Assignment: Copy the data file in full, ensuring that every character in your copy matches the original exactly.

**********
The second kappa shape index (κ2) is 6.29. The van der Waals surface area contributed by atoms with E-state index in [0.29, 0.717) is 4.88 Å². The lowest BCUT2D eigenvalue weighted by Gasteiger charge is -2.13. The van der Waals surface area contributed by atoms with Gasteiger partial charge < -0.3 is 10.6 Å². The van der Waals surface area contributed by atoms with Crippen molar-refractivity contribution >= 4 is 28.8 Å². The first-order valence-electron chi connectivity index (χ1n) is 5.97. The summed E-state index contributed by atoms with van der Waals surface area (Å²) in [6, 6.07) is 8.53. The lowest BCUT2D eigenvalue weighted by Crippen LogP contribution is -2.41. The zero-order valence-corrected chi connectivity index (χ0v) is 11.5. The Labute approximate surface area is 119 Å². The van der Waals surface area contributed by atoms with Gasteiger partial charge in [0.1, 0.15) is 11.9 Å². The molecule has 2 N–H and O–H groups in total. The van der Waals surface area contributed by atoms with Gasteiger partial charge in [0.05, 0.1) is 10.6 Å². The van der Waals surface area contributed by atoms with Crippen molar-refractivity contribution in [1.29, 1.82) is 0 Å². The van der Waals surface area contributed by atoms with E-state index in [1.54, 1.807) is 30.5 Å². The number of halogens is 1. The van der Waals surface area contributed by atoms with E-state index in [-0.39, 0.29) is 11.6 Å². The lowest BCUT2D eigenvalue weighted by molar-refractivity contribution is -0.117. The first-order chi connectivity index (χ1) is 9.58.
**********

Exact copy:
The second kappa shape index (κ2) is 6.29. The van der Waals surface area contributed by atoms with E-state index in [0.29, 0.717) is 4.88 Å². The lowest BCUT2D eigenvalue weighted by Gasteiger charge is -2.13. The van der Waals surface area contributed by atoms with Gasteiger partial charge < -0.3 is 10.6 Å². The van der Waals surface area contributed by atoms with Crippen molar-refractivity contribution >= 4 is 28.8 Å². The first-order valence-electron chi connectivity index (χ1n) is 5.97. The summed E-state index contributed by atoms with van der Waals surface area (Å²) in [6, 6.07) is 8.53. The lowest BCUT2D eigenvalue weighted by Crippen LogP contribution is -2.41. The zero-order valence-corrected chi connectivity index (χ0v) is 11.5. The Labute approximate surface area is 119 Å². The van der Waals surface area contributed by atoms with Gasteiger partial charge in [0.1, 0.15) is 11.9 Å². The molecule has 2 N–H and O–H groups in total. The van der Waals surface area contributed by atoms with Gasteiger partial charge in [0.05, 0.1) is 10.6 Å². The van der Waals surface area contributed by atoms with Crippen molar-refractivity contribution in [1.29, 1.82) is 0 Å². The van der Waals surface area contributed by atoms with E-state index in [1.54, 1.807) is 30.5 Å². The number of halogens is 1. The van der Waals surface area contributed by atoms with E-state index in [-0.39, 0.29) is 11.6 Å². The lowest BCUT2D eigenvalue weighted by molar-refractivity contribution is -0.117. The first-order chi connectivity index (χ1) is 9.58.